Dear Helaine and Joe:
This pretty little vase was my mother’s, but I wonder if it was first her mother’s. Most of the things my mother had were midcentury modern, but this little vase stands out as being different. It is 51/2 inches tall and 5 inches across.
It has a delicate white flower on the front with green leaves with some gold. There is some damage to one of the petals. The bottom of the vase is marked with the number 613, a star shape and “Nancy China” written in script. Can you tell me how old it might be?
Dear J. A.:
Yes, we have a reasonable range for when this piece was made, but unfortunately, its current owner may be a bit disappointed because it is not as old as she seems to hopes.
Searching on the web for “Nancy China” several possibilities pop up. There is, for example, “Fancy Nancy,” “Miss Nancy,” “Aunt Nancy,” Daum Nancy,” “Nancy Lewis,” Nancy Gallagher” and on and on and on.
Contrary to popular belief, the web is practically useless in this case. If, for example, you try a site like eBay, a couple of examples do turn up for sale. Unfortunately, the information that accompanies these entries does not answer J. A.’s question (not even close).
A good library, however, does help. A fast check of Lehner’s Encyclopedia of U. S. Marks on Pottery, Porcelain and Clay supplies the data required in this case — kinda sorta. Lehner reports that Nancy China was founded by Gerber Plumbing Fixtures Corporation in Woodbridge, N.J.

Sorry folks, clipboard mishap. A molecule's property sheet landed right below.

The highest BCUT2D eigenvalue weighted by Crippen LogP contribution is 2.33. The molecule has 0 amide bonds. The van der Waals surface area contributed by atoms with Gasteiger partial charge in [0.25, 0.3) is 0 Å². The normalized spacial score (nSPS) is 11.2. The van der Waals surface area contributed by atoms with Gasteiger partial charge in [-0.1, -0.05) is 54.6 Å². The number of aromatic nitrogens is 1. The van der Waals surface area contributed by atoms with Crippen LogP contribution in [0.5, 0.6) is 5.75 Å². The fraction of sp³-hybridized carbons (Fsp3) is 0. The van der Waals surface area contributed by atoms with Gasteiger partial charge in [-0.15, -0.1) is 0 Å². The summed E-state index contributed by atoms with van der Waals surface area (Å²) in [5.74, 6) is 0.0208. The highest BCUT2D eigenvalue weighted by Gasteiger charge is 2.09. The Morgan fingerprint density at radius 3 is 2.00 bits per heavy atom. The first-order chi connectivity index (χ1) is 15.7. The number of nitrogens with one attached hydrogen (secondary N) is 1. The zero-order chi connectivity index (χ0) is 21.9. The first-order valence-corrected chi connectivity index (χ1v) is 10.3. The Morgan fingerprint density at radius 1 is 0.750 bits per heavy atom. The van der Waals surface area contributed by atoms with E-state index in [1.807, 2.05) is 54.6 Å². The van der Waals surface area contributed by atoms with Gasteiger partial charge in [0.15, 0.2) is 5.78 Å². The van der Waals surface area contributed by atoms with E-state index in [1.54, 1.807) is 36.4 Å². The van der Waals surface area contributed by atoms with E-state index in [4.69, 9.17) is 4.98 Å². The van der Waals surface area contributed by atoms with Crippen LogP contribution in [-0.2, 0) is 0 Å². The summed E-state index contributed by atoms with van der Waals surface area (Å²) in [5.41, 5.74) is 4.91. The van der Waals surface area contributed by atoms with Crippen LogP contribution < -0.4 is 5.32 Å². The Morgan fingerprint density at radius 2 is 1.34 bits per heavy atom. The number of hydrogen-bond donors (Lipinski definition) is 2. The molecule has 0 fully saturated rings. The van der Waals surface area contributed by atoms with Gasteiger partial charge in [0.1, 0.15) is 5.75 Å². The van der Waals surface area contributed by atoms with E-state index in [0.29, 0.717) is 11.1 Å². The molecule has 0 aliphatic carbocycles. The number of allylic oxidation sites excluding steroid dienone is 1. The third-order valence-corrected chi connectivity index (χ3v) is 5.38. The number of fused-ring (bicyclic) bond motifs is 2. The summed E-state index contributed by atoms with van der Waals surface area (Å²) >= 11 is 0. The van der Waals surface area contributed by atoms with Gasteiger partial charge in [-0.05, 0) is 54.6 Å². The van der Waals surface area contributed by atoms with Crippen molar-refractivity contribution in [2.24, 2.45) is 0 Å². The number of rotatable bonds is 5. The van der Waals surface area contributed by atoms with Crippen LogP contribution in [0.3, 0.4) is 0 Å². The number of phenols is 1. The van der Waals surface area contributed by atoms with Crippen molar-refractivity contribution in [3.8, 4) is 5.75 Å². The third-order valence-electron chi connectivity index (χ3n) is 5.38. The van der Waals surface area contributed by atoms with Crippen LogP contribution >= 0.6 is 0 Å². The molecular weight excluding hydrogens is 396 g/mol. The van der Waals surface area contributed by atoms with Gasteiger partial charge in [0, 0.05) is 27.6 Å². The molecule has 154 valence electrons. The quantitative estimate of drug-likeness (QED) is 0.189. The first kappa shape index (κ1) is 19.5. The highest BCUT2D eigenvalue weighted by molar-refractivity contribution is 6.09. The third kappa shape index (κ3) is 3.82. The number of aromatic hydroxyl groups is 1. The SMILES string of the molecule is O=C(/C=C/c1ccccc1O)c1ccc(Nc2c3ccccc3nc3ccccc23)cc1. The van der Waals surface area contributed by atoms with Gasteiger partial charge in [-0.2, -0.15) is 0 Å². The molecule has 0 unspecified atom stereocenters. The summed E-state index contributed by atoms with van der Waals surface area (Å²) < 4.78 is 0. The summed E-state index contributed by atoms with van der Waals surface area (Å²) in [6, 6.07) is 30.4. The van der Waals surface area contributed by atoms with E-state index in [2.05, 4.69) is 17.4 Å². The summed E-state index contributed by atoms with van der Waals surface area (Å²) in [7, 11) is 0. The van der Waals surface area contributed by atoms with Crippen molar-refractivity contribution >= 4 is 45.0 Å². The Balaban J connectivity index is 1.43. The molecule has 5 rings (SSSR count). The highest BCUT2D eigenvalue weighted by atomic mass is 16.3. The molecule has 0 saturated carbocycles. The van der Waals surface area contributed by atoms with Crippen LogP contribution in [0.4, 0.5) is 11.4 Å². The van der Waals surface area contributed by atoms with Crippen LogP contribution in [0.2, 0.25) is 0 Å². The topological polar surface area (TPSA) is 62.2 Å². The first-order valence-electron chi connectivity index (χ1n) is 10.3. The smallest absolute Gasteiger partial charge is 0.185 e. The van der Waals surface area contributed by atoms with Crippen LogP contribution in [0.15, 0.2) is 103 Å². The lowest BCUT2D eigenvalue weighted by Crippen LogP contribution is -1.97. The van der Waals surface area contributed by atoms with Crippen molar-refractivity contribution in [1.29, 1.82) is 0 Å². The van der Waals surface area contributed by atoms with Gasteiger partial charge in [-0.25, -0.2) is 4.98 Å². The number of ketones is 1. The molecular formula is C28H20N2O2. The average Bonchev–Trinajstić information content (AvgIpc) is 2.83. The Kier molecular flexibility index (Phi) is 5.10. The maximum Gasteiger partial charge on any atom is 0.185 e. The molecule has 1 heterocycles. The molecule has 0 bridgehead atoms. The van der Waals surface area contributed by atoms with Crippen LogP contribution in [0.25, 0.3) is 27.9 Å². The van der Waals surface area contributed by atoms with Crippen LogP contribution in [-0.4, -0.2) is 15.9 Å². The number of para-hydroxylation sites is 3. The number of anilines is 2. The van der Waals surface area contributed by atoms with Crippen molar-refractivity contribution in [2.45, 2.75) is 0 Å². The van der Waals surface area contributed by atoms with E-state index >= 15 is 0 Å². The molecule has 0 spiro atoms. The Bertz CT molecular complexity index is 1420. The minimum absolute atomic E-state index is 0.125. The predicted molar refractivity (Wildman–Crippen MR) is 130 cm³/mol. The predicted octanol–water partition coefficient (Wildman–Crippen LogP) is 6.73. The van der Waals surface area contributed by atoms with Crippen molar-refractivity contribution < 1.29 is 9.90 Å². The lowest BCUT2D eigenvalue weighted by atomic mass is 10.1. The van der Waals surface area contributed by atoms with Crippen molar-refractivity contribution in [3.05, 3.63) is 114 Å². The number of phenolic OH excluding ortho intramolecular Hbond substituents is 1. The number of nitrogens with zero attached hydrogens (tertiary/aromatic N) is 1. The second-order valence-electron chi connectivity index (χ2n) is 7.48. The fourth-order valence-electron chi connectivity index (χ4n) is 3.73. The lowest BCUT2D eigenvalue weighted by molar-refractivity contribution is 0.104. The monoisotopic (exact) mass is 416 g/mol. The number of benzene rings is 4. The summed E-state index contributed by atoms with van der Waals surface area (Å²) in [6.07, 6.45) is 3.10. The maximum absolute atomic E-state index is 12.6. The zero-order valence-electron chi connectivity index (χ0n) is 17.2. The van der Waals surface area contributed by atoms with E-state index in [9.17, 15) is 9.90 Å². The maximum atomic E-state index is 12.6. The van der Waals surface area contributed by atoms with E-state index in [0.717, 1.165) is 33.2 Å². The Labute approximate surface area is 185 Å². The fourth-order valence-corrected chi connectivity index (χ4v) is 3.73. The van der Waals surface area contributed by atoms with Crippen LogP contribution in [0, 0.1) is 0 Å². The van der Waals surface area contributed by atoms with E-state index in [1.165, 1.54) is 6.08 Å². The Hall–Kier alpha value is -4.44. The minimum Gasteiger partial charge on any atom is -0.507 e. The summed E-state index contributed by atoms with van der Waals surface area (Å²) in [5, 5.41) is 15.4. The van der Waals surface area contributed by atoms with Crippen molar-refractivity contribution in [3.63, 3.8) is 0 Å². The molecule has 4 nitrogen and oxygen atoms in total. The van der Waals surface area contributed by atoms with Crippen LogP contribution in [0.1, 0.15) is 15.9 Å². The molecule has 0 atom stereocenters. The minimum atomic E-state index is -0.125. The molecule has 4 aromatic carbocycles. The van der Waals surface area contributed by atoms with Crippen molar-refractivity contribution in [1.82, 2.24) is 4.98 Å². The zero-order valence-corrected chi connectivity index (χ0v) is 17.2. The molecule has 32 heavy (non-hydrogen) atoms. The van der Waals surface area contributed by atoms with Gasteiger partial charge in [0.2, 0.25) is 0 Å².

We checked and found Gerber is still in business (founded in 1932), and they do indeed claim to have founded Nancy China during the World War II years when there was a downturn in the demand for plumbing fixtures. The problem is Gerber was and is located in Woodridge, Ill., and not Woodbridge, N.J.
This leads us to believe there was a mix-up in the location of the enterprise, but not in the identity of the establishing company or the time of the founding. Gerber’s website does not give the exact time of Nancy China’s formation or the date when it closed, but there seems to be consensus among various sources that this ware was produced for only a short time in the 1940s.
Generally, the products of Nancy China are described as being “artware,” but we think today’s collectors might dub it “commercial artware” because there is a very real aspect of mass production. To be sure, the petals on the flower decorating the vase belonging to J. A. were probably hand-applied, but this is a relatively repetitive task that could be done by a worker as opposed to an actual artist.
The damage on the vase is not all that unsightly, but it is there and would make this piece hard to sell. As is, the insurance value of this early to mid-1940s vase is less than $25.